Once a defendant lodges a jurisdictional challenge, the burden to demonstrate the existence of personal jurisdiction rests with the plaintiff. Carp v. XL Ins., 754 F.Supp.2d 230, 232 (D. Mass. 2010) (citing Astro-Med, Inc. v. Nihon Kohden Am., Inc., 591 F.3d 1, 9 (1st Cir. 2009)) (“On a motion to dismiss for want of personal jurisdiction, the plaintiff bears the burden of demonstrating that jurisdiction is 1) statutorily authorized and 2) consistent with the Due Process Clause of the United States Constitution.”). This burden first requires satisfaction of the Massachusetts long-arm statute. See Rissman, 901 F.Supp.2d at 260.

         1. Massachusetts Long-Arm Statute

         The Massachusetts long-arm statute identifies eight grounds on which a nonresident defendant may be subjected to personal jurisdiction by a court within the forum. Mass. Gen. Laws ch. 223A, § 3; Moura, 337 F.Supp.3d at 93. Relevant here, “[j]urisdiction over the individual officers of a corporation under the Massachusetts long arm statute may not be based on jurisdiction over the corporation.” Levesque v. Schroder Inv. Mgmt. N. Am., Inc., No. 17-12380-NMG, 2019 WL 1383591, at *2 (D. Mass. Mar. 27, 2019) (citing Johnson Creative Arts, Inc. v. Wool Masters, Inc., 573 F.Supp. 1106, 1111 (D. Mass. 1983)). Rather, there must be an independent basis for jurisdiction over the corporate officer. LaVallee v. Parrot-Ice Drink Prods. of Am., Inc., 193 F.Supp.2d 296, 300 (D. Mass. 2002) (citing Johnson, 573 F.Supp. at 1111). No. Massachusetts court has recognized the so-called “fiduciary shield doctrine”[2] as a limitation on the exercise of personal jurisdiction over corporate officers, so the “requirement for an independent jurisdictional basis may be satisfied when a corporate officer transacts in-forum business either in his personal capacity or solely on behalf of the corporation.” Interface Grp.- Mass., LLC v. Rosen, 256 F.Supp.2d 103, 105 (D. Mass. 2003) (emphasis in original) (citing Yankee Grp., Inc. v. Yamashita, 678 F.Supp. 20, 22 (D. Mass. 1988)).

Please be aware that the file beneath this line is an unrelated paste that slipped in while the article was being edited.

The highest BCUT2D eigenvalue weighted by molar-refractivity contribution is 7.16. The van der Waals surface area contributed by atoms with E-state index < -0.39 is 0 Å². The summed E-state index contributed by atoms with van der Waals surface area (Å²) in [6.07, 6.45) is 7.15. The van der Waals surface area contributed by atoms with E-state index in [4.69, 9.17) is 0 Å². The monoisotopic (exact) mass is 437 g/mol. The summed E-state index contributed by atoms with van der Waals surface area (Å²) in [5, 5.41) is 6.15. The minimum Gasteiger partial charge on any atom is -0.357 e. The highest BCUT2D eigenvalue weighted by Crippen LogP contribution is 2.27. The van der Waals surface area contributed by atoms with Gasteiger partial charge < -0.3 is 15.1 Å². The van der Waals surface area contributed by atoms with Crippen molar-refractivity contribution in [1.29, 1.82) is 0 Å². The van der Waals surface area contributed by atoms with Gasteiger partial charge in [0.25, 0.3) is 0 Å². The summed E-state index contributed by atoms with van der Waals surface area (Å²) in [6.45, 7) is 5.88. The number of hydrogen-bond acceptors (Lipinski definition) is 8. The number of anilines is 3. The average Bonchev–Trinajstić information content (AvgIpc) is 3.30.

The state long-arm statute “asserts jurisdiction over the person to the constitutional limit only when some basis for jurisdiction enumerated in the statute has been established.” Good Hope Indus., Inc. v. Ryder Scott Co., 389 N.E.2d 76, 80 (Mass. 1979). To that end, “courts should consider the long-arm statute first, before approaching the constitutional question.” SCVNGR, Inc. v. Punchh, ...